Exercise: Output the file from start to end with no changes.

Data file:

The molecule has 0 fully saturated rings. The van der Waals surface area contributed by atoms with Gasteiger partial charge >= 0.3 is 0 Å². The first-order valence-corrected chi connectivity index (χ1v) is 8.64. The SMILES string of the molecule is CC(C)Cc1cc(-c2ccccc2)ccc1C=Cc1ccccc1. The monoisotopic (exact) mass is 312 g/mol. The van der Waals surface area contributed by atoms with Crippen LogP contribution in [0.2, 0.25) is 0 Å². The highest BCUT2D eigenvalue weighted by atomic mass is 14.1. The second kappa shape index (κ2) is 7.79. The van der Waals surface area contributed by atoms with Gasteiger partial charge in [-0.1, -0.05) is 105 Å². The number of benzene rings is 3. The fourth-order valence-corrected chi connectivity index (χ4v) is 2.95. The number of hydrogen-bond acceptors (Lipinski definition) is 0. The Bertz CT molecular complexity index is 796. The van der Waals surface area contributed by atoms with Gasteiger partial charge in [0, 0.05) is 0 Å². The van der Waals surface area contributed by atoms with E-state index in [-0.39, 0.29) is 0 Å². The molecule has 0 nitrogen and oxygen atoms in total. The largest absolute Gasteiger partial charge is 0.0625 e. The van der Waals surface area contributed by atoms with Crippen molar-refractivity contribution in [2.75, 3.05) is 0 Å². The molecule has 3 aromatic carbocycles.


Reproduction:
The molecule has 0 fully saturated rings. The van der Waals surface area contributed by atoms with Gasteiger partial charge >= 0.3 is 0 Å². The first-order valence-corrected chi connectivity index (χ1v) is 8.64. The SMILES string of the molecule is CC(C)Cc1cc(-c2ccccc2)ccc1C=Cc1ccccc1. The monoisotopic (exact) mass is 312 g/mol. The van der Waals surface area contributed by atoms with Crippen LogP contribution in [0.2, 0.25) is 0 Å². The highest BCUT2D eigenvalue weighted by atomic mass is 14.1. The second kappa shape index (κ2) is 7.79. The van der Waals surface area contributed by atoms with Gasteiger partial charge in [-0.1, -0.05) is 105 Å². The number of benzene rings is 3. The fourth-order valence-corrected chi connectivity index (χ4v) is 2.95. The number of hydrogen-bond acceptors (Lipinski definition) is 0. The Bertz CT molecular complexity index is 796. The van der Waals surface area contributed by atoms with Gasteiger partial charge in [0, 0.05) is 0 Å². The van der Waals surface area contributed by atoms with E-state index in [-0.39, 0.29) is 0 Å². The molecule has 0 nitrogen and oxygen atoms in total. The largest absolute Gasteiger partial charge is 0.0625 e. The van der Waals surface area contributed by atoms with Crippen molar-refractivity contribution in [2.75, 3.05) is 0 Å². The molecule has 3 aromatic carbocycles.